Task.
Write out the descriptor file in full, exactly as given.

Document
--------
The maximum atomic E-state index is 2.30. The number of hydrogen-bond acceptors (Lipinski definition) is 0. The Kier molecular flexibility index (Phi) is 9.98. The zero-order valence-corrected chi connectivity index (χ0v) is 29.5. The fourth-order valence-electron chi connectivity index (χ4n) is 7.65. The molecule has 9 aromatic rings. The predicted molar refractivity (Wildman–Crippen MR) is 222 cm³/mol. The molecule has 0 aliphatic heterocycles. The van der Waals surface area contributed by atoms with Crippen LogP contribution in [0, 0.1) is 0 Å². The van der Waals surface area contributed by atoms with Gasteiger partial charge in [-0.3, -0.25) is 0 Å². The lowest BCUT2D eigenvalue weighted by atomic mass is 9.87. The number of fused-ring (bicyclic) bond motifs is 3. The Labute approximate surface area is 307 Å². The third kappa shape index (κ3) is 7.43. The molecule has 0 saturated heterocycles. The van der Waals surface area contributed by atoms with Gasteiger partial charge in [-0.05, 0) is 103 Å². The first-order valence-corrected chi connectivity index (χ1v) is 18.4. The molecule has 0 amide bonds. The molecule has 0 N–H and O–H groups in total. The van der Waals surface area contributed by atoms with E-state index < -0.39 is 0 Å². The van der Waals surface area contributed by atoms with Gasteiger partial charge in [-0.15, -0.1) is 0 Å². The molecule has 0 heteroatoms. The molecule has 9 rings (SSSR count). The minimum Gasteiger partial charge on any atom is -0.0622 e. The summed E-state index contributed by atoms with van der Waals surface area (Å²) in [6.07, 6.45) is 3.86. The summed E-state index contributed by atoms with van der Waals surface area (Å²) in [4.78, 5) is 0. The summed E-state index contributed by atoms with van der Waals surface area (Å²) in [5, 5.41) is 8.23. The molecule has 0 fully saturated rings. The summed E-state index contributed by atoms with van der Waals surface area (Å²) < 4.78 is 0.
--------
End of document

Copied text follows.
The maximum atomic E-state index is 2.30. The number of hydrogen-bond acceptors (Lipinski definition) is 0. The Kier molecular flexibility index (Phi) is 9.98. The zero-order valence-corrected chi connectivity index (χ0v) is 29.5. The fourth-order valence-electron chi connectivity index (χ4n) is 7.65. The molecule has 9 aromatic rings. The predicted molar refractivity (Wildman–Crippen MR) is 222 cm³/mol. The molecule has 0 aliphatic heterocycles. The van der Waals surface area contributed by atoms with Crippen LogP contribution in [0, 0.1) is 0 Å². The van der Waals surface area contributed by atoms with Gasteiger partial charge in [-0.3, -0.25) is 0 Å². The lowest BCUT2D eigenvalue weighted by atomic mass is 9.87. The number of fused-ring (bicyclic) bond motifs is 3. The Labute approximate surface area is 307 Å². The third kappa shape index (κ3) is 7.43. The molecule has 0 saturated heterocycles. The van der Waals surface area contributed by atoms with Gasteiger partial charge in [-0.05, 0) is 103 Å². The first-order valence-corrected chi connectivity index (χ1v) is 18.4. The molecule has 0 amide bonds. The molecule has 0 N–H and O–H groups in total. The van der Waals surface area contributed by atoms with E-state index < -0.39 is 0 Å². The van der Waals surface area contributed by atoms with Gasteiger partial charge in [-0.15, -0.1) is 0 Å². The molecule has 0 heteroatoms. The molecule has 9 rings (SSSR count). The minimum Gasteiger partial charge on any atom is -0.0622 e. The summed E-state index contributed by atoms with van der Waals surface area (Å²) in [6.07, 6.45) is 3.86. The summed E-state index contributed by atoms with van der Waals surface area (Å²) in [4.78, 5) is 0. The summed E-state index contributed by atoms with van der Waals surface area (Å²) in [5, 5.41) is 8.23. The molecule has 0 fully saturated rings. The summed E-state index contributed by atoms with van der Waals surface area (Å²) < 4.78 is 0.